Date: 10/04/21
Primary URL:
Blog Title: National Library of Scotland Blog
Website: National Library of Scotland Blog Site

Machines Reading Maps: From Text on Maps to Linked Spatial Data; (Film/TV/Video Broadcast or Recording)
Title: Machines Reading Maps: From Text on Maps to Linked Spatial Data;
Writer: McDonough, Katherine
Writer: Vitale, Valeria
Director: Vitale, Valeria
Director: McDonough, Katherine
Producer: Stanford Geospatial Center
Abstract: Part of the Geo4LibCamp 2022 Program
Year: 2022
Primary URL:
Access Model: YouTube, open access
Format: Video

Machine Reading Maps (Web Resource)
Title: Machine Reading Maps
Author: McDonough, Katherine
Author: Vitale, Valeria
Abstract: Creating a generalisable machine learning pipeline to process text on maps and catalysing humanities, scientific, and cultural heritage communities to use map text as data.
Year: 2021
Primary URL:
Primary URL Description: Project web site.

Machine Reading Maps (Project Management Site) (Web Resource)
Title: Machine Reading Maps (Project Management Site)
Author: McDonough, Katherine
Author: Vitale, Valeria
Abstract: This site contains internal project documents and progress reports.
Year: 2021
Primary URL: ,

UCGIS Machine Reading Maps (Film/TV/Video Broadcast or Recording)
Title: UCGIS Machine Reading Maps
Writer: Chiang, Yao-Yi
Director: Chiang, Yao-Yi
Producer: Chiang, Yao-Yi
Abstract: Historical maps contain detailed geographic information difficult to find elsewhere, but they typically exist as scanned images without searchable metadata. Existing approaches for making historical maps searchable rely on tedious manual work (including crowd-sourcing) to generate their metadata (e.g., geolocations and keywords). Optical character recognition (OCR) software could alleviate the required manual work, but the recognition results are individual words instead of location phrases (e.g., “Black” and “Mountain” vs. “Black Mountain”). Also, these recognized words are plain text and do not have semantic labels (e.g., place vs. road names). In an ongoing project, collaborating with the Alan Turing Institute, the British Library, the Library of Congress, and the University of Southern California Digital Library, we are developing a machine-learning map processing pipeline that automatically reads text from thousands of scanned historical maps and makes that text meaningful. The machine learning pipeline will transform how cultural heritage institutions can enrich and expose metadata about their digitized map collections. As a preliminary work for this project, this talk will present an end-to-end approach to address the real-world problem of finding and indexing historical map images. This approach automatically processes historical map images to extract their text content and generates a set of metadata linked to large external geospatial knowledge bases. The linked metadata support complex queries for finding and indexing historical maps, such as retrieving all historical maps covering mountain peaks higher than 1,000 meters in California. We have implemented the approach in a system called mapKurator. We have evaluated mapKurator using historical maps from several sources with various map styles, scales, and coverage. Our results show significant improvement over the state-of-the-art methods. The code has been made publicly available as modules of the Google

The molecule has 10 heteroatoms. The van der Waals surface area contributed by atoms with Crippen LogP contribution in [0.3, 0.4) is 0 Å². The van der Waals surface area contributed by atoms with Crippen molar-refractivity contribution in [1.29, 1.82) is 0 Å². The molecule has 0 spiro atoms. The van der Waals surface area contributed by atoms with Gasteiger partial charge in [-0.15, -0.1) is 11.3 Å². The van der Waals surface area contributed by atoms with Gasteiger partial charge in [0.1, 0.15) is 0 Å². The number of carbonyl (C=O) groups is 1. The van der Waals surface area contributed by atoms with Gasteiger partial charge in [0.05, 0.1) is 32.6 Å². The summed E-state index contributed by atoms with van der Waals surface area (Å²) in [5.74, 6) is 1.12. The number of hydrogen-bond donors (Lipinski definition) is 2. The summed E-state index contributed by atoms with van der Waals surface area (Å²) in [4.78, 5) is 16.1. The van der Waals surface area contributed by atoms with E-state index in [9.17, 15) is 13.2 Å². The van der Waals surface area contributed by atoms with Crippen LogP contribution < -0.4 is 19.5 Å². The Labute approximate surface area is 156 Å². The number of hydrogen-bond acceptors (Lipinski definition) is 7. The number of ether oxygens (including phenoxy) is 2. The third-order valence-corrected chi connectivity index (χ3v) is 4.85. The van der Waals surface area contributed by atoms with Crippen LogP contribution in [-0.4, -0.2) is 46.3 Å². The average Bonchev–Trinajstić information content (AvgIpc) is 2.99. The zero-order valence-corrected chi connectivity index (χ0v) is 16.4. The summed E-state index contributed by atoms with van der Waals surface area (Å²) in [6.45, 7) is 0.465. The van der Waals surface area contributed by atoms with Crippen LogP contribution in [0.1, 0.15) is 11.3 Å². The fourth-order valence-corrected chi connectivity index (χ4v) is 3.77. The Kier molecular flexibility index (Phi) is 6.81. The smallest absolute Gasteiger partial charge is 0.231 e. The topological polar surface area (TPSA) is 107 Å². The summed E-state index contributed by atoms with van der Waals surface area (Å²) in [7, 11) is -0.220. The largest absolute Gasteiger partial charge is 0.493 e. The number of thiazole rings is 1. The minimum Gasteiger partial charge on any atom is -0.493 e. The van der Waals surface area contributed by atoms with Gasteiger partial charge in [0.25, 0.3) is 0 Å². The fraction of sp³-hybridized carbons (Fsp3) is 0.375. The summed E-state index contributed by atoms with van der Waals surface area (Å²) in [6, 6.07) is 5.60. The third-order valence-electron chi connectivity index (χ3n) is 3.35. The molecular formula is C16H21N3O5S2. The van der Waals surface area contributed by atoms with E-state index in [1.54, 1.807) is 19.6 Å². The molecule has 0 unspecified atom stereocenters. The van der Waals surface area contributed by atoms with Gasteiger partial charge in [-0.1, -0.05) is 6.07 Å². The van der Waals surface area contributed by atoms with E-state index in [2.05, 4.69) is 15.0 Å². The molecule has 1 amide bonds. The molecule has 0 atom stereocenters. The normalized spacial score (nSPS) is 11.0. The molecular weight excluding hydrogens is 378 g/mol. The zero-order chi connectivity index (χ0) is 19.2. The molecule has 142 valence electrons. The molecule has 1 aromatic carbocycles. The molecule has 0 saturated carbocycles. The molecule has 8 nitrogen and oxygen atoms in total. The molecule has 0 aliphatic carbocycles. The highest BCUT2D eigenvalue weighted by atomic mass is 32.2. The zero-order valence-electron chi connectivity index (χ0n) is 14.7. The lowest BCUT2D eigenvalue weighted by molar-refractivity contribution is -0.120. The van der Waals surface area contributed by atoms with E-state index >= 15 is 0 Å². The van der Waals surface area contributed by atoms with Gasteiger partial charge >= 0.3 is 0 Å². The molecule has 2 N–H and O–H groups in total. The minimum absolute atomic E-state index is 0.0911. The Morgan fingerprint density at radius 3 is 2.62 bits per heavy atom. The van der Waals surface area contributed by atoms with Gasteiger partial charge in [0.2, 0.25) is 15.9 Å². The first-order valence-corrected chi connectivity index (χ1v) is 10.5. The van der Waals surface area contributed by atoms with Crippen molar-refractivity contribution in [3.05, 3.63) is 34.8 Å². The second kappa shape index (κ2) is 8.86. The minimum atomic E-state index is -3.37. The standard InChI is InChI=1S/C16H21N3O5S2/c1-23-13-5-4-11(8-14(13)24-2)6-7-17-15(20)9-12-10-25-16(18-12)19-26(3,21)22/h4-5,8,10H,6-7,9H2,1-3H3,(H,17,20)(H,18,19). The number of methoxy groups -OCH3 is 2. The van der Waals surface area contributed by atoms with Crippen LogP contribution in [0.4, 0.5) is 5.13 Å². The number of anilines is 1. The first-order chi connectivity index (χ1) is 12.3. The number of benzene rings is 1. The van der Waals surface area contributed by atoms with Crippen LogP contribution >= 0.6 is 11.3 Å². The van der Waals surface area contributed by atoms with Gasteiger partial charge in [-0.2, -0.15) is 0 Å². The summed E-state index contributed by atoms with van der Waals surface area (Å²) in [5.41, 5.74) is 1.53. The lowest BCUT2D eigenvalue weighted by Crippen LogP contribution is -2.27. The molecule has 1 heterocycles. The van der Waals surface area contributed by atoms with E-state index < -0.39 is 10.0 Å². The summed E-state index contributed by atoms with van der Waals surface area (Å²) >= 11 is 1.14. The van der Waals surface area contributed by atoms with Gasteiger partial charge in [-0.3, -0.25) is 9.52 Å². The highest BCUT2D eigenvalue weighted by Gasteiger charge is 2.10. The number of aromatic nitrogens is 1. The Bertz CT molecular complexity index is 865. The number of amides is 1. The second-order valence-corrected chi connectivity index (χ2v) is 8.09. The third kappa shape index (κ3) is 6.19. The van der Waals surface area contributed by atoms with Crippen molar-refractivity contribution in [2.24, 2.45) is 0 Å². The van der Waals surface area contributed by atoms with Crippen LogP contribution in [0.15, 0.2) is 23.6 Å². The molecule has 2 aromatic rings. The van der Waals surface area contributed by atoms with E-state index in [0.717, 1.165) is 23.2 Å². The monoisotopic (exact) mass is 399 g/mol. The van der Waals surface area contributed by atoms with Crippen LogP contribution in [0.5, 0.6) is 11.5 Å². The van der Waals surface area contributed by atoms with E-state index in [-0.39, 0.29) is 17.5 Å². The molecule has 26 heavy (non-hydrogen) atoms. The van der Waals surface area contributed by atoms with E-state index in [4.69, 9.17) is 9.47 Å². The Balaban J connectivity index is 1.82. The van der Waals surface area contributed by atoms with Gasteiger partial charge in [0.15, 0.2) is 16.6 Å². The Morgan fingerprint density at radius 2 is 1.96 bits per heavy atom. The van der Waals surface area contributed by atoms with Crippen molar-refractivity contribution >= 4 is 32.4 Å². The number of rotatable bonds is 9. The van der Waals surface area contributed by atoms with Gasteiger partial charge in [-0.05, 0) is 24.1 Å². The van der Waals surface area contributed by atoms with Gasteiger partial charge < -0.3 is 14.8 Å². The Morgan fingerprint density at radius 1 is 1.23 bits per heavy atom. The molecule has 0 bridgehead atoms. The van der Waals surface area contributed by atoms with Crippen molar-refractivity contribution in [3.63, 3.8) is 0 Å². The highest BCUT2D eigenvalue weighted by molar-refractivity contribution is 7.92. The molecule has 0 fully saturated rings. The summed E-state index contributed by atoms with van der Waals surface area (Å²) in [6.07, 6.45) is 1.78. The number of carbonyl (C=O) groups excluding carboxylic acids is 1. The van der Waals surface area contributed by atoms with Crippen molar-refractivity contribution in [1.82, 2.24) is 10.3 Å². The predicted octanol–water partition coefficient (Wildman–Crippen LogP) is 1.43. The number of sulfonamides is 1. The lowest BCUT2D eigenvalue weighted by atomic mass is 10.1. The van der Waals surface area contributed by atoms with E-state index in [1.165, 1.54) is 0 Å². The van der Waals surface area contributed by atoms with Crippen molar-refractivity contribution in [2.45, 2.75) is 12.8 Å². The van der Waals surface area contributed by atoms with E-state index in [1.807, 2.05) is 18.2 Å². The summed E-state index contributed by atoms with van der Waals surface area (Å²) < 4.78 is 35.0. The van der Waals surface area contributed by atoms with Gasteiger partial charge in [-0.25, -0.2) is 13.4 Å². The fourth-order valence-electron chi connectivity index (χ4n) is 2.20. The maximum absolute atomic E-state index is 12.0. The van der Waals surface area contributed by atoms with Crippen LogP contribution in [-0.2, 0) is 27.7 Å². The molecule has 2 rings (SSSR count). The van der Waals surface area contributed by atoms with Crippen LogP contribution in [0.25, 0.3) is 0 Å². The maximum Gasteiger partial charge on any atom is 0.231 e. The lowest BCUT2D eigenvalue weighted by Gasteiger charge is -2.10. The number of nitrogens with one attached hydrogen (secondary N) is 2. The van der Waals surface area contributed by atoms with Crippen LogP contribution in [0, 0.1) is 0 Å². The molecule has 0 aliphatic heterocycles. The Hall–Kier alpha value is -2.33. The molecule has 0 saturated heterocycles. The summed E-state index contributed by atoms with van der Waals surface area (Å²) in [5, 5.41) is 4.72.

Year: 2021
Primary URL:
Access Model: Open access
Format: Video

Machine Reading Maps Project Newsletter 1 (Web Resource)
Title: Machine Reading Maps Project Newsletter 1
Author: Vitale, Valeria
Abstract: Newsletter for advisory board that highlights accomplishments of project team as well as questions requiring advisory board feedback.
Year: 2021
Primary URL:

MapKurator (Computer Program)
Title: MapKurator
Author: Li, Zekun
Abstract: Wrapper around Zekun's model to detect and generate annotations around map labels
Year: 2021
Primary URL:
Access Model: open access
Programming Language/Platform: Python
Source Available?: Yes

Entity recommendation API (Computer Program)
Title: Entity recommendation API
Author: Kim, Jina
Abstract: API code for entity recommendation MapKurator/Recogito
Year: 2021
Primary URL:
Access Model: open access
Programming Language/Platform: Python, Dockerfile
Source Available?: Yes